Water purification and 3 season tent recommendation

4:50 a.m. on February 11, 2016 (EST)
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Okay folks, next question. Can I get some recommendations for a 3 season tent that balances weight, quality and cost? Same for water purification systems.

8:07 a.m. on February 11, 2016 (EST)
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REI Hubba

8:20 a.m. on February 11, 2016 (EST)
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Ken for your tent the Rei half dome 2 plus is one of the best values out there. Weight is around 5lb very roomy with good head height and 2 vestibules. It is a proven star at around $200. 

for filter sawyer squeeze works great they also have the mini sold in a 2 pack at around $20 to $25 

9:45 a.m. on February 11, 2016 (EST)
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Certain water treatments are better than others depending on the water conditions and how many in your party, among other variables. Sawyer Mini is great if you are solo and in areas where the water is relatively free of silt and muck.

9:53 a.m. on February 11, 2016 (EST)
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boil, baby, boil!  cheap and fool proof

11:55 a.m. on February 11, 2016 (EST)
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As for water treatment, I suggest you read my 4-part article here on Trailspace. This will give your the basics and help in your selection among the alternatives, which are:

1. Boiling

2. UV treatment

3. Filters

4. Chemical treatment

11:59 a.m. on February 11, 2016 (EST)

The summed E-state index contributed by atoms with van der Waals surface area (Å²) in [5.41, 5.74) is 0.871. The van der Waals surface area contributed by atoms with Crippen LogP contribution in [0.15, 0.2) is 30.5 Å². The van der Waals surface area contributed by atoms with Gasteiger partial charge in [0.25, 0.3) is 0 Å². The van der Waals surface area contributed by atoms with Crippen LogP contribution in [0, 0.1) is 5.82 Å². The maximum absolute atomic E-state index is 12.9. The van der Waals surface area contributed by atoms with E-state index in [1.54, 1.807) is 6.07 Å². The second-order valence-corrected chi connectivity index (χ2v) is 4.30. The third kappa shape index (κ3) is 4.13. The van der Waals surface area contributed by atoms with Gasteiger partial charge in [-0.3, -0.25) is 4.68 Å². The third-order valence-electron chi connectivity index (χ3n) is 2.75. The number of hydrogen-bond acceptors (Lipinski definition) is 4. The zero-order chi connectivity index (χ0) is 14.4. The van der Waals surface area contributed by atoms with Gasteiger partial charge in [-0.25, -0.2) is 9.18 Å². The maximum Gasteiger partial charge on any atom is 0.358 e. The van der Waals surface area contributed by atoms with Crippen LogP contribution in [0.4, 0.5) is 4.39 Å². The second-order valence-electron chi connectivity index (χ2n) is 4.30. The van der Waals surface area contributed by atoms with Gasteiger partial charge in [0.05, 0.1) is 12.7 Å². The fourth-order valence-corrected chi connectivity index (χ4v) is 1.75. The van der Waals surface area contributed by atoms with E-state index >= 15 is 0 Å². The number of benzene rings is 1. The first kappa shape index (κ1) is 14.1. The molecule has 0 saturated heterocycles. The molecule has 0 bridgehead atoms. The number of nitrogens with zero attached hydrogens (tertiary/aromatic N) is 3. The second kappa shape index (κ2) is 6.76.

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Whats the question tent or water filtration? Sorry lost on this But I do highly recommend you read the article posted for your knowledge...

12:25 p.m. on February 11, 2016 (EST)
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I'm looking for recommendations for two separate pieces of gear. One, a 3 season tent that is a good value considering weight, quality and cost. Two, a reliable filtration unit to filter water from creeks, streams, lakes etc. Something I can trust to clean the water well enough to keep me hydrated on the trail and not make me sick.

Thanks for the REI tent recommendations. I've seen these in my research, but I needed experienced confirmation. 

I'd like more feedback on the filtration units.

Thanks for the help folks. Getting feedback from experienced backpackers means a lot.

12:40 p.m. on February 11, 2016 (EST)
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Would you like freestanding meaning it comes with poles..Or would you like one that uses trekking poles to Support it? Single wall construction or double wall construction? If it's three season you could go with single wall...Which is lighter than 3 pounds...Which could be used if one of you decide to Backpack by yourself...No reason to have a 5 pound tent even for 2 people at  when backpacking 3 seasons...

5:30 p.m. on February 11, 2016 (EST)
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hikermor said:

boil, baby, boil!  cheap and fool proof

 dang if you aint right. question is how do I get a cold drink that way?? LOL 

10:13 p.m. on February 12, 2016 (EST)